by Josh Bennett
Seth Burn was not a model of confidence going into this round. The competitors knew each other's decks, and Burn was certain that Terry Borer's control deck had an overwhelming advantage. Borer was unconvinced. He had tested a great deal for this, his first Pro Tour after a two-year absence, and thought the matchup skewed in the other direction.
Burn won the coin flip and naturally chose to play. A series of land drops from both men culminated in Burn's turn-three Fires of Yavimaya, which went uncountered by Borer. He had a Power Sink ready for Burn's next play of Blastoderm, and so was unscathed going into his fourth turn. Here he missed a land drop, a fact made up for by his hand full of goodies.
Now, one might suppose that Pro Tour players are the top of the line in observation. That being the case, how would one explain the fact that neither player noticed when, on his next turn, Borer drew a card from his sideboard?
The reason is as follows: Wizards of the Coast designed a standard playmat for their ESPN coverage. These same playmats are being used for the feature matches, as a way of training the players in their use. They are very rigorously structured, with a particular place for the library, graveyard, non-land permanents, other permanents, as well as a special "Red Zone" for combat and the stack. This structure makes following the game on camera very easy. Unfortunately, because the camera faces the board from one side, both players' libraries must be on the same side of the mat. This means that one player will have his library on his right, and another will have his or hers on her left.
Terry Borer usually keeps his library at his left. Today, his library was on his right. Having no better place for his sideboard, he put it at his left side. It was so natural for him to draw from there that he didn't even notice until the middle of Burn's next turn.
This is ordinarily a game-loss offense, but because of the unusual play conditions, the judge ruled it as a minor procedural error, backing up the play of the game to the point the mistake was made. The correction benefited Borer: he drew his fourth land.
The calamity undone, Burn drew and played Jade Leech. Borer used Dismantling Blow to remove the Fires, saving himself five damage. He untapped, drew and passed back to Burn, who brought out a Chimeric Idol. Borer had a second Blow, so Burn's Leech attacked alone.
Borer dropped Story Circle, naming green, and looking like he could finally stop Burn's offence. Burn was ready with a second Idol. Borer played Tsabo's Web, looking for answers and finding none, while Burn asked a great question in the form of an unexpected Two-Headed Dragon.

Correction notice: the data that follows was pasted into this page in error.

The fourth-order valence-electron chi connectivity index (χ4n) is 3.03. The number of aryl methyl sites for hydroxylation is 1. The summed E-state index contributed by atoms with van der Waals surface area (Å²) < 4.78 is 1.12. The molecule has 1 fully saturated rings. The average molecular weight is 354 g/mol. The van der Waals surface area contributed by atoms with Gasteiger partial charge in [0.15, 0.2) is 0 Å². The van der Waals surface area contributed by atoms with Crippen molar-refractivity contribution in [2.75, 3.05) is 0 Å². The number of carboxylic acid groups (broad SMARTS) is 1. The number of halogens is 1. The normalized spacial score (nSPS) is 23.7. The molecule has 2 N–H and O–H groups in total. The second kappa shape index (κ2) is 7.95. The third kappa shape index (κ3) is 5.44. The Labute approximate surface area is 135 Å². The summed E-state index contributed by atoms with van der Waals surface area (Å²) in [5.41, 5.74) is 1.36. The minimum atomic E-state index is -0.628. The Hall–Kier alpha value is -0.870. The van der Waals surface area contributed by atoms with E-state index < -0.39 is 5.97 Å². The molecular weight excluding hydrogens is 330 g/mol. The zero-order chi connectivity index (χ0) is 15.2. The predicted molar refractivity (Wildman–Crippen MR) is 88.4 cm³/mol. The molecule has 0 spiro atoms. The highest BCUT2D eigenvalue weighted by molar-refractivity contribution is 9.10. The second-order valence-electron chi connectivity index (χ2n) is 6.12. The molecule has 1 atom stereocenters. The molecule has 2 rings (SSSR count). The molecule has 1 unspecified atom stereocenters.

Borer pounded the top of his deck, and was rewarded with Wrath of God.
The Idol was still a threat, though, and Borer was getting low on life. Burn cast a Saproling Burst, which resolved. At the end of Borer's next turn, Burn made some tokens, preparing to attack. When he did so, Borer used his third Dismantling Blow to destroy the Burst, instead of shattering the Idol and using his Story Circle to prevent the token damage, but his reasoning was soon made clear. He untapped and used Recall to bring the Blow back. When he tapped out to destroy the Idol, however, Burn took the opportunity to cast Assault twice, killing him.
Between games, Mark Rosewater and Seth Burn treated onlookers to a spirited discussion of the eternal question "If Buffy was a Magic card, would she be green, or white?" The author wishes he could make this stuff up. A more normal discussion followed, bringing Borer up to speed on the debacle that was Tolarian Academy.
Burn mulliganed to start game two. Both men started out with mana sources, Burn's turn-three Fires got Disenchanted, and Borer again got stuck at three land. He joked that it followed from his "old-school" deckbuilding techniques, requiring decks to have a low land count.
Burn made a Bird of Paradise, and then the uncounterable Kavu Chameleon. Borer found a fourth land, but had no Wrath. At the end of Burn's next turn, he cast Fact or Fiction. Burn split the cards into three land and a Tsabo's Web on one side, and Wrath of God on the other. Borer was quite pleased with his four-mana Impulse. He did not cast it the next turn, however, laughing as he proclaimed that good players always seek out card advantage.
"And I . . . am a good player. Write that down." - Terry Borer
But Burn had snuck out a Fires of Yavimaya, and on his next turn cast Blastoderm, which Borer Absorbed. The three life was taken with interest by the Chameleon, and Borer had to Wrath. Burn played another Chameleon, knocking Borer to seven. Borer was forced to tap low for Blinding Angel, hoping to strand Burn without an attack phase, but Burn's hand was solid gold, with another 'Derm waiting in the wings. Borer chumped with the Angel, drew, and conceded.
Final Result: Seth Burn defeats Terry Borer 2-0